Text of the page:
Landsat Satellites catch deforestation red handed

Illegal deforestation can no longer remain hidden

The World’s forests are shrinking at an alarming and uncontrollable rate. There are of course a wide rage of causes ranging from cleared land for farming and ranching to mining and timber cultivation. Many of these take place within the some times thin and dotted boundaries of local and international law, but there are so many that slip past and go unseen. Thanks to the ever advancing technology of remote sensing these areas of illegal deforestation are slowly emerging out of the fog of corruption and ignorance.

Below images show a section of the Amazon forest near Tamshiyacu in Peru being illegally cleared for Palm Oil plantation. Many areas of the Amazon basin are completely cleared each year to make room for Palm, Soya and other plantations destroying entire ecosystems and endangering the survival of many plant and animal species, some of which have not yet been formally discovered.

The Palm trees planted are by no means a viable replacement for the natural habitat lost to hundreds of species and after cultivation Soya plantations just expand having depleted all the nutrients in the ground making the land completely useless. There are ways to make the land fertile again after the plantations have moved on but at great costs.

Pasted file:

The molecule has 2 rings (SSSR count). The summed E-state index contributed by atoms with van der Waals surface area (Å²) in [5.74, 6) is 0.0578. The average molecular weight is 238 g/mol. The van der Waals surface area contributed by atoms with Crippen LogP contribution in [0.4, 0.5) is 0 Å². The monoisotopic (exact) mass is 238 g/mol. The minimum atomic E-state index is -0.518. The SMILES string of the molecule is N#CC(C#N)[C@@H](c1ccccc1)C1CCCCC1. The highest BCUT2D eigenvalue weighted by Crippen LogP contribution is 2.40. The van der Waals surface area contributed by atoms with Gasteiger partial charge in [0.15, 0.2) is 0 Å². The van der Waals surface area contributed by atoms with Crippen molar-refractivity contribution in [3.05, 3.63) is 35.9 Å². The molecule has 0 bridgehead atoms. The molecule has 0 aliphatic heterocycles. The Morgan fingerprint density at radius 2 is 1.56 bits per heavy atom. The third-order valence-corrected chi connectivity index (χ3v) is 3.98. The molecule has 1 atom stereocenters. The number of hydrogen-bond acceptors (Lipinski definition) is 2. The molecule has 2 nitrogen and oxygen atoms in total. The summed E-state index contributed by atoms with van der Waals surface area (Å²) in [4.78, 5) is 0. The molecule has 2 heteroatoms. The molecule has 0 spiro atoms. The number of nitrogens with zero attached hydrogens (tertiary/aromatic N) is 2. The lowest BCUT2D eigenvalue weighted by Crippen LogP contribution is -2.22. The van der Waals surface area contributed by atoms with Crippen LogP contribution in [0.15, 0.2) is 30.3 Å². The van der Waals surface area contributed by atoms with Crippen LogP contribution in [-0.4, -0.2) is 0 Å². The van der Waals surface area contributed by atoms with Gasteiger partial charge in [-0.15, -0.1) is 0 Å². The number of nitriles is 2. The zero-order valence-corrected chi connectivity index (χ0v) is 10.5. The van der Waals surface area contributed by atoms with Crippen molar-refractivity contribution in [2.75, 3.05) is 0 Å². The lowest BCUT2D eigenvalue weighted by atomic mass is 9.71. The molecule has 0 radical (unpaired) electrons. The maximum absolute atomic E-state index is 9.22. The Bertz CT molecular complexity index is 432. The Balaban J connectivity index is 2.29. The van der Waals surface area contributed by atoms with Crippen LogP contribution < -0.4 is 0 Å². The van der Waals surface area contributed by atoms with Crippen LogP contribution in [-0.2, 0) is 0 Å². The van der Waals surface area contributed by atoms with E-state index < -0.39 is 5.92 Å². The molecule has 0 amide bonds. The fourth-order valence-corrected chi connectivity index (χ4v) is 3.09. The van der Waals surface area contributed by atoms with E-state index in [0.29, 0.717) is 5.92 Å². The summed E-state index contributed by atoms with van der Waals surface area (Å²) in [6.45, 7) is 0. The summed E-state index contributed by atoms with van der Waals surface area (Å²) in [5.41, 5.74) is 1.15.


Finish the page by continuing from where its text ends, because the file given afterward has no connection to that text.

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Tamshiyacu Peru showing the Amazon River on the left of the image. Landsat Image acquired October 5, 2012.

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The same area as above showing the massive deforested area to the right. This area has been cleared to make way for an Oil Palm plantation. Landsat Image acquired August 28, 2013.

The Palm Oil industry has already left a great scar on the face of some of Earths most important and diverse rain-forests in Malaysia and Indonesia. Now the Palm Oil boom has started in Brazil and with carefully controlled sustainable cultivation it can greatly benefit the local industry and people as it should. If planted on the degraded pasture land that is becoming increasingly plentiful, oil palm could generate more jobs and higher incomes for locals than the dominant form of land use in the region: low intensity cattle ranching. Rather than destroying more rain-forest for more cattle pasture, local farmers could go into the oil palm business and benefit from its higher returns.

In the end education is key. Teaching the local peoples of affected countries how best to utilize the resources of their lands to prosper and advance, at the same time safe keeping it for future generations.

To find out more about Scantherma’s remote sensing services and how it can help your project please go here.